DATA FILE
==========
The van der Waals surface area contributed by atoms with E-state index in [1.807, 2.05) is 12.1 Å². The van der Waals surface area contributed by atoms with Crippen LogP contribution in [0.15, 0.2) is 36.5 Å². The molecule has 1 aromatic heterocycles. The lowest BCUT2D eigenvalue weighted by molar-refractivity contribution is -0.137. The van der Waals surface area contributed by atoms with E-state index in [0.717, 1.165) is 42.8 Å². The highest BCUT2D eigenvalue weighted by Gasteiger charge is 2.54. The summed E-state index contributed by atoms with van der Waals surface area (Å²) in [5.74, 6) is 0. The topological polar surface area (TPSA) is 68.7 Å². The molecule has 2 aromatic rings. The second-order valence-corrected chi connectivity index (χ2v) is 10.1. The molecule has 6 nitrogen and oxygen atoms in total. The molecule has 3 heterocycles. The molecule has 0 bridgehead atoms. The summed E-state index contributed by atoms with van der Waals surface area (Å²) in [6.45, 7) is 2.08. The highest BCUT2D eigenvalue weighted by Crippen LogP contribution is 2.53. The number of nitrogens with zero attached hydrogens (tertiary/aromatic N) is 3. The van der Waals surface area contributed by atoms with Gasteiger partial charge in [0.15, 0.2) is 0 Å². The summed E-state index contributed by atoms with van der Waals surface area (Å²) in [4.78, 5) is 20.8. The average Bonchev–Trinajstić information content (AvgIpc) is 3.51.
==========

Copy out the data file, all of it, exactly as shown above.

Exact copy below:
The van der Waals surface area contributed by atoms with E-state index in [1.807, 2.05) is 12.1 Å². The van der Waals surface area contributed by atoms with Crippen LogP contribution in [0.15, 0.2) is 36.5 Å². The molecule has 1 aromatic heterocycles. The lowest BCUT2D eigenvalue weighted by molar-refractivity contribution is -0.137. The van der Waals surface area contributed by atoms with E-state index in [0.717, 1.165) is 42.8 Å². The highest BCUT2D eigenvalue weighted by Gasteiger charge is 2.54. The summed E-state index contributed by atoms with van der Waals surface area (Å²) in [5.74, 6) is 0. The topological polar surface area (TPSA) is 68.7 Å². The molecule has 2 aromatic rings. The second-order valence-corrected chi connectivity index (χ2v) is 10.1. The molecule has 6 nitrogen and oxygen atoms in total. The molecule has 3 heterocycles. The molecule has 0 bridgehead atoms. The summed E-state index contributed by atoms with van der Waals surface area (Å²) in [6.45, 7) is 2.08. The highest BCUT2D eigenvalue weighted by Crippen LogP contribution is 2.53. The number of nitrogens with zero attached hydrogens (tertiary/aromatic N) is 3. The van der Waals surface area contributed by atoms with Gasteiger partial charge in [0.15, 0.2) is 0 Å². The summed E-state index contributed by atoms with van der Waals surface area (Å²) in [4.78, 5) is 20.8. The average Bonchev–Trinajstić information content (AvgIpc) is 3.51.